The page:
The head of the College of Policing Andy Marsh has warned of the dangers of a “culture of defensiveness” – police forces being unwilling to change their practices. Our evidence however suggests that even if officers are willing to do so, their voices may not be heard.
Most of our interviewees believed their decision to resign was the right one but that didn’t hide their disappointment, regret and sadness in leaving:
I was gutted, absolutely gutted, because I was really proud to be a police officer.
These feelings of an absence of organisational support are made worse by the lack of meaningful exit interviews. A number of officers described their participation in our research interviews as being “cathartic” and providing “a bit of closure”, as exit interviews are not routinely offered by police forces.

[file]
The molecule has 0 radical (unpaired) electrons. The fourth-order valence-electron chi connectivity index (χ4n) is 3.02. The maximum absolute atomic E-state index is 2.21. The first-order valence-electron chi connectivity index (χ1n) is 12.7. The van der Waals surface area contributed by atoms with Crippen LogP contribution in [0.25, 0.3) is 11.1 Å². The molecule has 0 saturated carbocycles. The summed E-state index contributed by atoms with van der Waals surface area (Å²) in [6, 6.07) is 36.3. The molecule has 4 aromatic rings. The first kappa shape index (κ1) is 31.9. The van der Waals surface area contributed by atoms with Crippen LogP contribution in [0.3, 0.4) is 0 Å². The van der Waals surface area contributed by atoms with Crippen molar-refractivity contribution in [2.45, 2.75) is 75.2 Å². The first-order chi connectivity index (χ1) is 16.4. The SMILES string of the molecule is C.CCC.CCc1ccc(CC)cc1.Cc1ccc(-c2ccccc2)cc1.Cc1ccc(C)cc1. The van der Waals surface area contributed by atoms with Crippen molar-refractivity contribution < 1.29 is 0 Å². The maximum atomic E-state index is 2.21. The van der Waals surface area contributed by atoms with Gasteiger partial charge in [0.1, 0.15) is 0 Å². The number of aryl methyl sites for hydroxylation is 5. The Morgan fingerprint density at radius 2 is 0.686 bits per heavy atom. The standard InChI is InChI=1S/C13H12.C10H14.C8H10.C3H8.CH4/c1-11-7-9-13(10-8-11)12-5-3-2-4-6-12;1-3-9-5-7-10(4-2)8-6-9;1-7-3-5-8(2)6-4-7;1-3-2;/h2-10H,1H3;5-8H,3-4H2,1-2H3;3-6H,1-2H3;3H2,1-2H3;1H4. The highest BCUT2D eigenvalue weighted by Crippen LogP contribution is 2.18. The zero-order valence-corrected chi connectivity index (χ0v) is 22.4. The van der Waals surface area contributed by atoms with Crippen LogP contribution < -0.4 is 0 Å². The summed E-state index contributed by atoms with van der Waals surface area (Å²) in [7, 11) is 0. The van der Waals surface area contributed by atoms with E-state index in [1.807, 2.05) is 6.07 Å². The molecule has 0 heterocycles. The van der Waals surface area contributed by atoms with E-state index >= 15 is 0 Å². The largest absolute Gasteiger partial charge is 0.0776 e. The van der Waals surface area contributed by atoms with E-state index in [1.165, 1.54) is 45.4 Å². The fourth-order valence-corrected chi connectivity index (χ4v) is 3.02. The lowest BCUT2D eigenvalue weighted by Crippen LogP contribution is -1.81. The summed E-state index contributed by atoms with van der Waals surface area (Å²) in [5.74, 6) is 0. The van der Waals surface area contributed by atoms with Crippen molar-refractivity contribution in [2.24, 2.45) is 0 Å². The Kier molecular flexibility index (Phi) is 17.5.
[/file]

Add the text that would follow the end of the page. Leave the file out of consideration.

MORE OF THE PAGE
Only 35% of officers we spoke to were offered an exit interview, with only 26% of officers completing one. None felt they were offered a meaningful opportunity to discuss their reasons for leaving. They viewed the process as a “tick-box exercise” and perceived management as uninterested, with little information being actually recorded.
Understanding why there has been a 196% increase in voluntary resignations from the police service in England and Wales in the last decade may be a painful undertaking for many forces, but without that information, retention may only get worse. Starting those difficult conversations and providing leavers with the voice they lack within the force is the first step to solving the problem.
Jemma Tyson is a senior lecturer, and Sara Charman is a professor in Criminology at the School of Criminology and Criminal Justice in the Faculty of Humanities and Social Sciences.
This article is republished from The Conversation under a Creative Commons Licence. Read the original article.